The Dynamics of Deterrence – New Article in PNAS

PNAS 08.25.09

The latest edition of the Proceedings of the National Academy of Science (PNAS) features The Dynamics of Deterrence by Mark Kleiman & Beau Kilmer.  Here is the abstract:  “Because punishment is scarce, costly, and painful, optimal enforcement strategies will minimize the amount of actual punishment required to effectuate deterrence. If potential offenders are sufficiently deterrable, increasing the conditional probability of punishment (given violation) can reduce the amount of punishment actually inflicted, by “tipping” a situation from its high-violation equilibrium to its low-violation equilibrium. Compared to random or “equal opportunity” enforcement, dynamically concentrated sanctions can reduce the punishment level necessary to tip the system, especially if preceded by warnings. Game theory and some simple and robust Monte Carlo simulations demonstrate these results, which, in addition to their potential for reducing crime and incarceration, may have implications for both management and regulation.”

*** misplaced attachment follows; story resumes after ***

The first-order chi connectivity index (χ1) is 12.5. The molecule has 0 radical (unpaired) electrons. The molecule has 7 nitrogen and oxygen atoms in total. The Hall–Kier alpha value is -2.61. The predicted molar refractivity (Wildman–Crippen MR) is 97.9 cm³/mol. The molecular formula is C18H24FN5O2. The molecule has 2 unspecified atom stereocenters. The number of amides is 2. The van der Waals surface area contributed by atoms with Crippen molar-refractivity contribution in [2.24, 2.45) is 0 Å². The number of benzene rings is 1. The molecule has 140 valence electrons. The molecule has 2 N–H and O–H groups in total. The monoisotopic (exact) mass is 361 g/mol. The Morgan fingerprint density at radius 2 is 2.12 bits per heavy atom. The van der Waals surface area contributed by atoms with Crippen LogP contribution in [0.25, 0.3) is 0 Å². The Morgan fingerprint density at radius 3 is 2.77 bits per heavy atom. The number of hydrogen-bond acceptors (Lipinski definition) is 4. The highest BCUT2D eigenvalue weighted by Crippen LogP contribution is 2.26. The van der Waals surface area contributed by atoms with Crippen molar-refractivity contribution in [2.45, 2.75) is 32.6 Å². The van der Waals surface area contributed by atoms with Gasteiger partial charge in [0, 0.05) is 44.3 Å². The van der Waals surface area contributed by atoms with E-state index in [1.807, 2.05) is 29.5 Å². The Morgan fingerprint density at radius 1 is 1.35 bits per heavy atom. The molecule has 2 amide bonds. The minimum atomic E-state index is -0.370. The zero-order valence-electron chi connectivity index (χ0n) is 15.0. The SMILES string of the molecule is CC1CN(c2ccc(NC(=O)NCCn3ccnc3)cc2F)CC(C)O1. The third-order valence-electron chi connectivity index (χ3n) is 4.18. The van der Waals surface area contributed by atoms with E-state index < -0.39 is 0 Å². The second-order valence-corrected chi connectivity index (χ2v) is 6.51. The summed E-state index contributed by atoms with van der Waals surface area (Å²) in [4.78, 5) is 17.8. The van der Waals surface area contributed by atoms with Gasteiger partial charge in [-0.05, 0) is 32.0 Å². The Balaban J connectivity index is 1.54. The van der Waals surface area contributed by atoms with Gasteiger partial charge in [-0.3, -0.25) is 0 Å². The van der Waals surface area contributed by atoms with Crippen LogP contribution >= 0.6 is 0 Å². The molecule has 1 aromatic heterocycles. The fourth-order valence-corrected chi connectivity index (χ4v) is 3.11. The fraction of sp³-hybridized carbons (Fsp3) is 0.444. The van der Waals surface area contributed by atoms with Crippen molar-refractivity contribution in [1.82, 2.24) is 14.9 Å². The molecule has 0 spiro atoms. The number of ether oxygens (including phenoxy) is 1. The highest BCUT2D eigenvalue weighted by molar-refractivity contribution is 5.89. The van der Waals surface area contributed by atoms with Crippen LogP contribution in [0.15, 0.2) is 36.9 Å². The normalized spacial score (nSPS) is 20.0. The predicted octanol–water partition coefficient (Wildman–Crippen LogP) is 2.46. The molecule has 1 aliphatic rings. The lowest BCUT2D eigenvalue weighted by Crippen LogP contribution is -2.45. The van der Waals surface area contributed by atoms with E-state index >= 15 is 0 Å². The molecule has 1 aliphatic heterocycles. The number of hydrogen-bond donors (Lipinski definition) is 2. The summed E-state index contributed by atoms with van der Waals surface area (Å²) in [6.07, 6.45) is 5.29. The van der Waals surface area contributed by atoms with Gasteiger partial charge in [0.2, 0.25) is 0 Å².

Real Time Visualization of US Patent Data [Via Infosthetics]

Patent Data Visualization

Using data dating back to 2005 and updating weekly using information from the Typologies of Intellectual Property project created by information designer Richard Vijgen offers almost real time visualization of US Patent Data.

From the documentation … “[T]ypologies of intellectual property is an interactive visualization of patent data issued by the United States Patent and Trademark Office.  Every week an xml file with about 3000 new patents is published by the USTPO and made available through  This webapplication provides a way to navigate, explore and discover the complex and interconnected world of idea, inventions and big business.”